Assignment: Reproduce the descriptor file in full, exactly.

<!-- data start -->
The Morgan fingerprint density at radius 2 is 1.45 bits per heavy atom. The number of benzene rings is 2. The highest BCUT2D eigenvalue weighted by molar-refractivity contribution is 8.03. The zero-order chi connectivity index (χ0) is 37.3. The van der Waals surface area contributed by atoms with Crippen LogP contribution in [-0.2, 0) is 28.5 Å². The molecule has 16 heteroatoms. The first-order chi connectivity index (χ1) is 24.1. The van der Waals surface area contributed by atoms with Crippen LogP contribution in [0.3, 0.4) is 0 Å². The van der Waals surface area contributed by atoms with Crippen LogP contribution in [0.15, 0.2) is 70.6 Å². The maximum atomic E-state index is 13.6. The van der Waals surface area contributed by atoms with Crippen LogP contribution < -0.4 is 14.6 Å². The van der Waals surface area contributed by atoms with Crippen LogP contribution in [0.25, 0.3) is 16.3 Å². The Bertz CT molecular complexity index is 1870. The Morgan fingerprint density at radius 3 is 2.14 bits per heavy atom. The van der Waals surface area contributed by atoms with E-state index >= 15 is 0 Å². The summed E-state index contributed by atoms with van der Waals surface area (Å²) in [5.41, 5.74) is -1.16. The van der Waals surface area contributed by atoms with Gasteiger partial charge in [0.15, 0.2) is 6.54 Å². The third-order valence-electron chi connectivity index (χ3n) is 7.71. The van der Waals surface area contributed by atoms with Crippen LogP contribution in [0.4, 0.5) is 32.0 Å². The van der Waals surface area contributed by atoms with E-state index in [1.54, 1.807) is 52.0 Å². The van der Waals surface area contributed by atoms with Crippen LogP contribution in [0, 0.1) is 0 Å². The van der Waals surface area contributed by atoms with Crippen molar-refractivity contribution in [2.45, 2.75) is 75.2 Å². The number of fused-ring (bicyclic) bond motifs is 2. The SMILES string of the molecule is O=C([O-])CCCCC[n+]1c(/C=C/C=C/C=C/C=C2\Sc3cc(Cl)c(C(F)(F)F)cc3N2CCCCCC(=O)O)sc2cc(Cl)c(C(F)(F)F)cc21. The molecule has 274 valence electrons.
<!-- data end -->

The Morgan fingerprint density at radius 2 is 1.45 bits per heavy atom. The number of benzene rings is 2. The highest BCUT2D eigenvalue weighted by molar-refractivity contribution is 8.03. The zero-order chi connectivity index (χ0) is 37.3. The van der Waals surface area contributed by atoms with Crippen LogP contribution in [-0.2, 0) is 28.5 Å². The molecule has 16 heteroatoms. The first-order chi connectivity index (χ1) is 24.1. The van der Waals surface area contributed by atoms with Crippen LogP contribution in [0.3, 0.4) is 0 Å². The van der Waals surface area contributed by atoms with Crippen LogP contribution in [0.15, 0.2) is 70.6 Å². The maximum atomic E-state index is 13.6. The van der Waals surface area contributed by atoms with Crippen LogP contribution < -0.4 is 14.6 Å². The van der Waals surface area contributed by atoms with Crippen LogP contribution in [0.25, 0.3) is 16.3 Å². The Bertz CT molecular complexity index is 1870. The Morgan fingerprint density at radius 3 is 2.14 bits per heavy atom. The van der Waals surface area contributed by atoms with E-state index >= 15 is 0 Å². The summed E-state index contributed by atoms with van der Waals surface area (Å²) in [5.41, 5.74) is -1.16. The van der Waals surface area contributed by atoms with Gasteiger partial charge in [0.15, 0.2) is 6.54 Å². The third-order valence-electron chi connectivity index (χ3n) is 7.71. The van der Waals surface area contributed by atoms with Crippen LogP contribution in [0.4, 0.5) is 32.0 Å². The van der Waals surface area contributed by atoms with E-state index in [1.54, 1.807) is 52.0 Å². The van der Waals surface area contributed by atoms with Crippen LogP contribution in [0, 0.1) is 0 Å². The van der Waals surface area contributed by atoms with Crippen molar-refractivity contribution in [2.45, 2.75) is 75.2 Å². The number of fused-ring (bicyclic) bond motifs is 2. The SMILES string of the molecule is O=C([O-])CCCCC[n+]1c(/C=C/C=C/C=C/C=C2\Sc3cc(Cl)c(C(F)(F)F)cc3N2CCCCCC(=O)O)sc2cc(Cl)c(C(F)(F)F)cc21. The molecule has 274 valence electrons.